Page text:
Understanding how agriculture and land use affect nutrient flows and concentrations in the vast area of the Great Lakes is an essential step to developing sustainable management strategies.
Road salt is primarily to blame for the shift, though the water remains within safe levels for now.
Important data collection can aid coastal monitoring and management.
A study of 369 lakes across the Midwest finds that many of them, especially those close to agriculture, have high concentrations of harmful algal bloom-causing cyanobacteria.
Tapetes microbianos en el sumidero del Lago Huron, combinado con modelado, sugiere que el cambio en duración del día de la Tierra podría haber jugado un rol principal en la oxigenación de la atmósfera.
Shrinking snowpack, thawing permafrost, and shifting precipitation patterns have widespread consequences. Can new technologies—and public policies—help communities adapt?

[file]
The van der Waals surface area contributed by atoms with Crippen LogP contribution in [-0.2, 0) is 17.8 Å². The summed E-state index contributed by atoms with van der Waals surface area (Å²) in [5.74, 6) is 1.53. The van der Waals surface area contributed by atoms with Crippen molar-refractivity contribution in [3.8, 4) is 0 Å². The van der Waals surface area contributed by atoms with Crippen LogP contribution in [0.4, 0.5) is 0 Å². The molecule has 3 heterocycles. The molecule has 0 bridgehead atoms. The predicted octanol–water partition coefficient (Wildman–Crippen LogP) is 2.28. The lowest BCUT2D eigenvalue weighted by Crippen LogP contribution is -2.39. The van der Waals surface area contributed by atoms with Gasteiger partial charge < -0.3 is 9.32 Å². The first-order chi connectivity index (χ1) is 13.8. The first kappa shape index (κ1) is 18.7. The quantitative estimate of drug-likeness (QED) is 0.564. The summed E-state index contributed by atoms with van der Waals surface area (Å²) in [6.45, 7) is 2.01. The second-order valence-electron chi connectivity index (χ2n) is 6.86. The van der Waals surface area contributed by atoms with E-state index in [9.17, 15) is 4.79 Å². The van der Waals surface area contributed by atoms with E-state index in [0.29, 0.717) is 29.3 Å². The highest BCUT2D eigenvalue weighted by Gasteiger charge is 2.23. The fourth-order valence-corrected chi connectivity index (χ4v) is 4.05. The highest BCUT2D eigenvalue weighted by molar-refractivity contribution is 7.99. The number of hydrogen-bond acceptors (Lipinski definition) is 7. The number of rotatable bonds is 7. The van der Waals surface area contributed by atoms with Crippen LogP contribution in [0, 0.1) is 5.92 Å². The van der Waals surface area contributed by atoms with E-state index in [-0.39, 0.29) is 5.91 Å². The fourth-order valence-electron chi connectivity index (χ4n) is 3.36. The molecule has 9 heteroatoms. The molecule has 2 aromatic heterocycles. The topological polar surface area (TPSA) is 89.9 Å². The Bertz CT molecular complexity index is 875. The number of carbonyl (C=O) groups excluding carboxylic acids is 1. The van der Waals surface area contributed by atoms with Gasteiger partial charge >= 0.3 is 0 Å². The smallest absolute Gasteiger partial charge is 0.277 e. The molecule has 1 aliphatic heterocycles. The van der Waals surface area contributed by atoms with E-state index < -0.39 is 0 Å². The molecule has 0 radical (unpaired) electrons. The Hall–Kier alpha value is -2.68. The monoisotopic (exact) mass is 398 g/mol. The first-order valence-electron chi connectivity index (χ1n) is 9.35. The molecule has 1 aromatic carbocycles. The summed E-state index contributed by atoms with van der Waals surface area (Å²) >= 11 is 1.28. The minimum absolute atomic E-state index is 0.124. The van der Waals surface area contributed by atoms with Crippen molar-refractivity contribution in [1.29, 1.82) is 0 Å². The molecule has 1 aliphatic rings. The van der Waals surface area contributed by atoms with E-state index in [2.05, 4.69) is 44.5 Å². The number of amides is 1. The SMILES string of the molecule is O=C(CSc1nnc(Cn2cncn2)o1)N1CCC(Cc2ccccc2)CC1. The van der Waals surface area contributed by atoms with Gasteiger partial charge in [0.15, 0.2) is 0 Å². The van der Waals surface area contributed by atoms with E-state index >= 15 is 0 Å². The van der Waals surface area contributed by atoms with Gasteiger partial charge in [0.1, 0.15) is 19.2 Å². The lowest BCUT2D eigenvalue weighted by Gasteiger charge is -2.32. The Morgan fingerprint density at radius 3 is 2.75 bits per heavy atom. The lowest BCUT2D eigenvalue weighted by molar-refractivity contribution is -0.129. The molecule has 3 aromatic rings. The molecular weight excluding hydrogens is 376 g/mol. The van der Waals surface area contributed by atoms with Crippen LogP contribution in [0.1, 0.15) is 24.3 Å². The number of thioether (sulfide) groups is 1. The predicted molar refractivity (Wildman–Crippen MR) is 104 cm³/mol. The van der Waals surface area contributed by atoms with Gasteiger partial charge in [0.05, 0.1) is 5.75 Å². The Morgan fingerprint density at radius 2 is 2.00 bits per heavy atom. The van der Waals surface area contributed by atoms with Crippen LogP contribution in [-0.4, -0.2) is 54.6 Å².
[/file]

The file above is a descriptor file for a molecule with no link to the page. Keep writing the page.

Microbial mats in a Lake Huron sinkhole, combined with modeling work, suggest that the changing length of Earth’s day could have played a key role in oxygenating the atmosphere.
Agriculture is a key contributor to the algae mats that plague Lake Erie. With so many fertilizers entering the lake, could sediment from the lake floor be used to grow crops instead?
The first extensively documented air pressure–driven meteotsunami on one of the Great Lakes presents an opportunity to use existing weather models to predict when these potentially deadly waves will strike.
Living in Geologic Time: Billion-year-old rifting events set the stage for Earth’s greatest lakes.